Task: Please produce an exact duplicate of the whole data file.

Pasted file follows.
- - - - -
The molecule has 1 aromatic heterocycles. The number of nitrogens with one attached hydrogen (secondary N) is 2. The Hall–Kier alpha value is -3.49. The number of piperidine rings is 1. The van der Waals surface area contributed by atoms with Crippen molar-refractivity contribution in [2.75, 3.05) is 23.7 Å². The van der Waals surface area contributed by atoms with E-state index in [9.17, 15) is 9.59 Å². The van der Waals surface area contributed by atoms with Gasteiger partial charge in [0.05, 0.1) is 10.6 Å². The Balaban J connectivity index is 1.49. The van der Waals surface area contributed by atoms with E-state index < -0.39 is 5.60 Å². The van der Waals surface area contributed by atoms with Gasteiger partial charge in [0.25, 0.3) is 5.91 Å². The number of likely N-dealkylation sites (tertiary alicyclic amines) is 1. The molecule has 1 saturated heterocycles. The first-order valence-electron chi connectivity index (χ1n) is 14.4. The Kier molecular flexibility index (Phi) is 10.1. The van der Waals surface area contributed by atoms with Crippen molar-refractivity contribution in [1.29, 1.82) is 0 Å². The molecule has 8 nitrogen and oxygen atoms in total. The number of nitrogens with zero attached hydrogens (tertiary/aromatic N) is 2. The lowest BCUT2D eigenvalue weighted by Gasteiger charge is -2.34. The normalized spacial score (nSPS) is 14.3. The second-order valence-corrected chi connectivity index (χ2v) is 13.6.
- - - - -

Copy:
The molecule has 1 aromatic heterocycles. The number of nitrogens with one attached hydrogen (secondary N) is 2. The Hall–Kier alpha value is -3.49. The number of piperidine rings is 1. The van der Waals surface area contributed by atoms with Crippen molar-refractivity contribution in [2.75, 3.05) is 23.7 Å². The van der Waals surface area contributed by atoms with E-state index in [9.17, 15) is 9.59 Å². The van der Waals surface area contributed by atoms with Gasteiger partial charge in [0.05, 0.1) is 10.6 Å². The Balaban J connectivity index is 1.49. The van der Waals surface area contributed by atoms with E-state index < -0.39 is 5.60 Å². The van der Waals surface area contributed by atoms with Gasteiger partial charge in [0.25, 0.3) is 5.91 Å². The number of likely N-dealkylation sites (tertiary alicyclic amines) is 1. The molecule has 1 saturated heterocycles. The first-order valence-electron chi connectivity index (χ1n) is 14.4. The Kier molecular flexibility index (Phi) is 10.1. The van der Waals surface area contributed by atoms with Crippen molar-refractivity contribution in [1.29, 1.82) is 0 Å². The molecule has 8 nitrogen and oxygen atoms in total. The number of nitrogens with zero attached hydrogens (tertiary/aromatic N) is 2. The lowest BCUT2D eigenvalue weighted by Gasteiger charge is -2.34. The normalized spacial score (nSPS) is 14.3. The second-order valence-corrected chi connectivity index (χ2v) is 13.6.